Not ready to have kids but age

posted 3 years ago in Pregnancy
Post # 2
Member
4252 posts
Honey bee
  • Wedding: August 2015

These things are exactly why I am fence-sitting right now.  I always thought I wanted kids and now I’m just not sure.  I like my life.  A lot.  I think a lot of parents do a good job balancing, but seeing my friends who have kids and how relieved they are to get time away from their kids because it happens so infrequently…I dunno.  It makes me wonder if I really want kids or if I want kids because society tells me I should want kids.  I’m turning 29 on Wednesday and I honestly don’t even see myself having kids within the next 5 years.  I could see myself and my husband adopting a child however.  An older child, like a school-aged child.  I’m coming to peace with these decisions.  It took me a long time to realize I may never have a biological child.  Honestly it was hard to admit to myself, but now that I’ve looked into some of the options, I am feeling more confident in my choice to not have kids in the near future.

Post # 4
Member
1135 posts
Bumble bee
  • Wedding: October 2016

Well if you are planning to marry in 2 years and you would like to wait a couple years after that to spend quality alone time with your husband, that puts you at around 31 years old before you even start to try for kids and gosh only knows how you’re going to feel then or how long it will take to conceive. It’s a silly thing to worry about now.

What do you mean you don’t mentally feel like an adult yet? 

Post # 5
Member
9580 posts
Buzzing Beekeeper
  • Wedding: July 2016

the average childbearing age for people with advanced education is very different than the american average.  I know that all of my friends had babies after 30. (Altogether 6 babies in the past 3 years)  I think their average was 32 years?

So anyway.. you have time.  You’re not considered geriatric until 35, and you can always freeze your eggs as you get closer to that date.

And, to finish off with a graph to make you feel better. (from the US census: https://www.census.gov/content/dam/Census/library/publications/2014/demo/p20-575.pdf)

notice “bachelors degree or more” peaks 30-34.  It makes sense–people dont want kids until they’ve had a few years to establish their careers.. the longer you’re in school, the later you establish your career.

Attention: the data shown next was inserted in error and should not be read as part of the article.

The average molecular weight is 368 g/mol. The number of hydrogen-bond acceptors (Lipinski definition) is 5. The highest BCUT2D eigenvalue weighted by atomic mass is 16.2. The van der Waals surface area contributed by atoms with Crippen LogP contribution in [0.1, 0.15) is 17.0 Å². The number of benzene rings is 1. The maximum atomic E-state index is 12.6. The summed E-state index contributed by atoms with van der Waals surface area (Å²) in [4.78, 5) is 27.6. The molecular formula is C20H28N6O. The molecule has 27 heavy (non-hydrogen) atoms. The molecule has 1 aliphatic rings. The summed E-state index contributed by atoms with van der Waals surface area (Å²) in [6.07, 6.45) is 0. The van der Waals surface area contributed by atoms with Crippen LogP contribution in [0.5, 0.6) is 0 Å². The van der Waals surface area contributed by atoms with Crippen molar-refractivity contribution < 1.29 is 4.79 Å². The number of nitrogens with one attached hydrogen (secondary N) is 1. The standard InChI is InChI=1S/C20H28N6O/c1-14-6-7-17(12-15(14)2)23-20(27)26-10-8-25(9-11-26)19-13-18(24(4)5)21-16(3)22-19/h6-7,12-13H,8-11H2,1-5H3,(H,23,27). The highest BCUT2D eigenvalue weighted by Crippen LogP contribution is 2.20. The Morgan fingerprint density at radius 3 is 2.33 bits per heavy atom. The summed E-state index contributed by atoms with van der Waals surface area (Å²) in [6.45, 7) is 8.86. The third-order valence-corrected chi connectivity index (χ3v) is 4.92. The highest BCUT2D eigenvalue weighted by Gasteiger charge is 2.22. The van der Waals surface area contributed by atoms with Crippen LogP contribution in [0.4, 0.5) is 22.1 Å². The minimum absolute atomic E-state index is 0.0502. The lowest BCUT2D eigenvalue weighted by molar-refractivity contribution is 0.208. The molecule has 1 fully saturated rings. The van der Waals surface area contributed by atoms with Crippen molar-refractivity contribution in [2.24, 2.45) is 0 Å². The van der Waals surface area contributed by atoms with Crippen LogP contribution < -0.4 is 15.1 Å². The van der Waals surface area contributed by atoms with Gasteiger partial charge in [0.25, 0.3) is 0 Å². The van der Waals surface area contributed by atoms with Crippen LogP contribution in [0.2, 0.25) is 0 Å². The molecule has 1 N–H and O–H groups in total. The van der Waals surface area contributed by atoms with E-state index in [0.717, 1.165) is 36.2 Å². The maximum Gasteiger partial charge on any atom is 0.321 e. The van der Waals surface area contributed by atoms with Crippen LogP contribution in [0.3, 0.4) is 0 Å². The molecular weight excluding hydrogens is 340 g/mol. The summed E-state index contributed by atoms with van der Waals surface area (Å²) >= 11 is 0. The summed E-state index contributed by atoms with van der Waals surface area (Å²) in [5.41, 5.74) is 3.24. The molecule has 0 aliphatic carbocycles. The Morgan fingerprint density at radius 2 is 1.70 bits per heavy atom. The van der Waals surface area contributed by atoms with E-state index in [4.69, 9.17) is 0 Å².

Post # 6
Member
1936 posts
Buzzing bee
  • Wedding: October 2015

Why not just prepare to have children later? Sure, there are risks in your mind to late thirties, but there are risks in your mid to late twenties as well. There are just always risks. Do what works for you. 

It sounds like you’re not looking forward to the lifestyle. That’s OK! At least you’re self aware enough to acknowlege this. Better to hold off on a few years and be an “older” mom. but at least you’ll be in the zone… Mentally.

Up until recently the tought of staying in on a Saturday night to watch my baby blop around on a mat made me want to puke, lol. Now? I’m actually looking forward to putting away my high heels and busting out the mom slippers. Or trading in my Friday evening yoga classes for play dates.

I think when the time comes, you’ll know and everything will work itself out. I think you’re putting pressure ony ourself to want to want this now and it’s 100% OK if you don’t.

 

Post # 8
Member
1936 posts
Buzzing bee
  • Wedding: October 2015

amanda1988 :  Holy crap what an insightful graph. The section of women with less than a high school education 24 and under is… Sad.

Post # 10
Member
2420 posts
Buzzing bee
  • Wedding: April 2014

akshali2000 :  Consider the changes you will make when you are married, too. Not saying you still won’t work late hours and come home as you please, but your relationship when living together might (and probably will) take on a different nature. In a LDR, you aren’t used to anyone relying on you to come home for dinner, or spend time outside of your normal visiting times.